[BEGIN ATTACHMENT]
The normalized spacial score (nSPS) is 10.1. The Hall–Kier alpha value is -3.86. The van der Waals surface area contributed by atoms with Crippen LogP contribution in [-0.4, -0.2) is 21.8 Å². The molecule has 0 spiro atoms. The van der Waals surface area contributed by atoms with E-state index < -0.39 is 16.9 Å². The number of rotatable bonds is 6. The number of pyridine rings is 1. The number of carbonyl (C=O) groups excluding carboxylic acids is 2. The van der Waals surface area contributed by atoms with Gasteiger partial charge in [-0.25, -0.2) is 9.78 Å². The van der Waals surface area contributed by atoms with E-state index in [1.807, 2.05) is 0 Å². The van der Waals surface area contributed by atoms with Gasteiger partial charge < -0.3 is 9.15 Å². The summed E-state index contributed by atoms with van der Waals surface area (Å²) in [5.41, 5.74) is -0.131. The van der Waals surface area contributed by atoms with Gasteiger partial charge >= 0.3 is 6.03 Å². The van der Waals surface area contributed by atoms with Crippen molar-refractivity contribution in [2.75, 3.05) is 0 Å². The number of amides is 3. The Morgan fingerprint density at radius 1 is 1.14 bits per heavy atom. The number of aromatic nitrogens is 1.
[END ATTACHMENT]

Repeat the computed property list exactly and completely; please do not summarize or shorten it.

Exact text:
The normalized spacial score (nSPS) is 10.1. The Hall–Kier alpha value is -3.86. The van der Waals surface area contributed by atoms with Crippen LogP contribution in [-0.4, -0.2) is 21.8 Å². The molecule has 0 spiro atoms. The van der Waals surface area contributed by atoms with E-state index < -0.39 is 16.9 Å². The number of rotatable bonds is 6. The number of pyridine rings is 1. The number of carbonyl (C=O) groups excluding carboxylic acids is 2. The van der Waals surface area contributed by atoms with Gasteiger partial charge in [-0.25, -0.2) is 9.78 Å². The van der Waals surface area contributed by atoms with E-state index in [1.807, 2.05) is 0 Å². The van der Waals surface area contributed by atoms with Gasteiger partial charge < -0.3 is 9.15 Å². The summed E-state index contributed by atoms with van der Waals surface area (Å²) in [5.41, 5.74) is -0.131. The van der Waals surface area contributed by atoms with Gasteiger partial charge >= 0.3 is 6.03 Å². The van der Waals surface area contributed by atoms with Crippen molar-refractivity contribution in [2.75, 3.05) is 0 Å². The number of amides is 3. The Morgan fingerprint density at radius 1 is 1.14 bits per heavy atom. The number of aromatic nitrogens is 1.